Alterman_what_liberal_media_ch07_social_bias - A lterman...

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Alterman, What Liberal Media? (2003, 4004) 7 What Social Bias? I TIS AX10MATIC that ifyou look hard enough, you can find, without trying very hard, what most people would term a "liberal" bias allover the mainstream media. Journalism, lest we forget, is a nearly perfectly inexact science, the first draft of his- tory and all that. Any number of biases-liberal, conservative, religious, ethnocentric, humanist, heterosexist, age-ist, class-ist, racist, able-ist, weight-ist, to name just a few--can creep into a story despite the best efforts of reporters, editors, and produc- ers to keep them at bay. The key question to ask is not whether examples of bias can be found, but exactly where is bias pervasive and what is its effect on the news and American public life? Though the evidence is sketchy, I tend to believe that on many social issues, con- servatives have a case. Elite media journalists, like most people in their education brackets and geographical locations, rarely come into contact with religious funda- mentalists. So it can be difficult for them to know what people who live, culturally and sociologically, in a far-off hind might perceive as biased. If religion were the only measure of bias then conservatives would have a strong case. Politically speaking, the Republicans are the parey. of evangelical and funda- mentalist Christians, and the Democrats are the parey ofsecularists. Journalists are far more comfortable with the latter; indeed, they consider their position to be the "nor- mal" one. Indeed, ic is so normal, it does not occur to anyone to point it out. Thus the New York Times ran twice as many stories on the power of fundamentalists and evangelicals in the Republican parey in 1992 alone than both the Times and the Washington Post together ran on secularists in the Democratic Parey during the entire decade of the 1990s. 1 Ipso facto, religious conservatives might wish to argue, if the media is secular and the Democrats are secular, the cwo are quite naturally allies against the faithful on those issues where religion plays a role in the public sphere. Moreover, even with the best of intentions, religion is hard to cover as "news" because it is, by definicion, a matter of faith. How is a reporter trained in "who, what, when, where, and why" to treat reports of, say, a miracle or a visitation? Few What Social Bias? . lOS reporters have much experience with fundamentalist Christians and most, I would venture, are clueless about what it is they believe. Stephen Carter, a Yale Law School professor, noted that during a 2000 presidential debate, reporters would use the terms "fundamentalist" and "evangelical" as if they were synonymous. Media who are unable to understand these distinctions, he wrote, "will be equally unable to understand why, in his presidential campaign, the Reverend Pat Robertson ran worse among fundamentalists than among white voters generally."2 Garry Wills, whose lifelong interest in religion and politics is almost unique among liberal public intel- lectuals, mused on thi~ problem in the Washington Post Book World, recalling that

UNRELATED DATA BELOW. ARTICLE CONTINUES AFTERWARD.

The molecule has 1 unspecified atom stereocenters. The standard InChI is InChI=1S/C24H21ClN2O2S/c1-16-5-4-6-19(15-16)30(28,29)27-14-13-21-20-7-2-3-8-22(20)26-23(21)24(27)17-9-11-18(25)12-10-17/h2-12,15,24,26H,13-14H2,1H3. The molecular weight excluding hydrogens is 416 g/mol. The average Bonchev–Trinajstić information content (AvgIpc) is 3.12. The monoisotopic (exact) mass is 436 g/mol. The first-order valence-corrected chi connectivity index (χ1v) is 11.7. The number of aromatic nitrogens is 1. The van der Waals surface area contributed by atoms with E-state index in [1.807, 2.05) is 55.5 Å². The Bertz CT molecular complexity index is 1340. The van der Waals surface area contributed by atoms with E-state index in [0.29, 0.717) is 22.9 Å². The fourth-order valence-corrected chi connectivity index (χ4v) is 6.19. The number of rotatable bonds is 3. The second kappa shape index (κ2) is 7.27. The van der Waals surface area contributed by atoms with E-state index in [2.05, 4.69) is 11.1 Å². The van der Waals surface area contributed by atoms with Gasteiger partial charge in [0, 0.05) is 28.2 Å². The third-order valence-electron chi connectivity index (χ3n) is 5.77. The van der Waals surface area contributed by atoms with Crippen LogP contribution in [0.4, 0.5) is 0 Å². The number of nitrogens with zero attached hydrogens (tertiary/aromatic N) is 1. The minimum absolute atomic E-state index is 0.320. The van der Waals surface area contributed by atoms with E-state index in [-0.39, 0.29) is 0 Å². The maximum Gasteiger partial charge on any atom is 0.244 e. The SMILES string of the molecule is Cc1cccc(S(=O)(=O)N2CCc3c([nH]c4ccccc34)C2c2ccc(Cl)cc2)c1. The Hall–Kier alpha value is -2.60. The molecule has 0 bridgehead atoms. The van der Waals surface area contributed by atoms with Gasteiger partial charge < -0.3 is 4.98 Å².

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This note was uploaded on 07/23/2011 for the course POLI SCI 415 taught by Professor Robertsahr during the Spring '11 term at Oregon State.

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Alterman_what_liberal_media_ch07_social_bias - A lterman...

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